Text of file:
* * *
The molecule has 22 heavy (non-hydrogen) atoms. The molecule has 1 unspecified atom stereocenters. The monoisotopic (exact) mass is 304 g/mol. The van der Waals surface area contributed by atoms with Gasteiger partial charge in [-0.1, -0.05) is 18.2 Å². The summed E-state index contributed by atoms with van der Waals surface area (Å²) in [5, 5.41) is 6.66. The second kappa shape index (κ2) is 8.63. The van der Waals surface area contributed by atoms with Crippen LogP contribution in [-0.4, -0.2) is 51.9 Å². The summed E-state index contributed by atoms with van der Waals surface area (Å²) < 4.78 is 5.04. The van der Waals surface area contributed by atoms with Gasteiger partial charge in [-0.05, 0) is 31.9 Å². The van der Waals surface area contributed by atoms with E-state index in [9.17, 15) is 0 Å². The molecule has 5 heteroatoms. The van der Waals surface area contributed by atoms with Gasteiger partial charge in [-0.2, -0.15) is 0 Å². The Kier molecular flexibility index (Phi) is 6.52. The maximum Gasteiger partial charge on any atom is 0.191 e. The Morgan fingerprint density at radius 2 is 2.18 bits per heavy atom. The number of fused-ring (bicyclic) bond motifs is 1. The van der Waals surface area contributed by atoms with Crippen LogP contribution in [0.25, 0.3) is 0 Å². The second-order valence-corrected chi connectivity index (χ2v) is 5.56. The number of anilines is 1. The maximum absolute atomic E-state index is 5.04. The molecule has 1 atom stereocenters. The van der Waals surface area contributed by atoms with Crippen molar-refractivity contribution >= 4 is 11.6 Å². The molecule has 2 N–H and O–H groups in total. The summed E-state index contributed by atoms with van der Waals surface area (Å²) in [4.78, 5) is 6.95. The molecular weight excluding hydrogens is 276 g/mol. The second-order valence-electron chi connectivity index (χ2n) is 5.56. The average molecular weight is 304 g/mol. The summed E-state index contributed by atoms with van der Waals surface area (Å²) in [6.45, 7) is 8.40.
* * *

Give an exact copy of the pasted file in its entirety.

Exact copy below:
The molecule has 22 heavy (non-hydrogen) atoms. The molecule has 1 unspecified atom stereocenters. The monoisotopic (exact) mass is 304 g/mol. The van der Waals surface area contributed by atoms with Gasteiger partial charge in [-0.1, -0.05) is 18.2 Å². The summed E-state index contributed by atoms with van der Waals surface area (Å²) in [5, 5.41) is 6.66. The second kappa shape index (κ2) is 8.63. The van der Waals surface area contributed by atoms with Crippen LogP contribution in [-0.4, -0.2) is 51.9 Å². The summed E-state index contributed by atoms with van der Waals surface area (Å²) < 4.78 is 5.04. The van der Waals surface area contributed by atoms with Gasteiger partial charge in [-0.05, 0) is 31.9 Å². The van der Waals surface area contributed by atoms with E-state index in [9.17, 15) is 0 Å². The molecule has 5 heteroatoms. The van der Waals surface area contributed by atoms with Gasteiger partial charge in [-0.2, -0.15) is 0 Å². The Kier molecular flexibility index (Phi) is 6.52. The maximum Gasteiger partial charge on any atom is 0.191 e. The Morgan fingerprint density at radius 2 is 2.18 bits per heavy atom. The number of fused-ring (bicyclic) bond motifs is 1. The van der Waals surface area contributed by atoms with Crippen LogP contribution in [0.25, 0.3) is 0 Å². The second-order valence-corrected chi connectivity index (χ2v) is 5.56. The number of anilines is 1. The maximum absolute atomic E-state index is 5.04. The molecule has 1 atom stereocenters. The van der Waals surface area contributed by atoms with Crippen molar-refractivity contribution >= 4 is 11.6 Å². The molecule has 2 N–H and O–H groups in total. The summed E-state index contributed by atoms with van der Waals surface area (Å²) in [4.78, 5) is 6.95. The molecular weight excluding hydrogens is 276 g/mol. The second-order valence-electron chi connectivity index (χ2n) is 5.56. The average molecular weight is 304 g/mol. The summed E-state index contributed by atoms with van der Waals surface area (Å²) in [6.45, 7) is 8.40.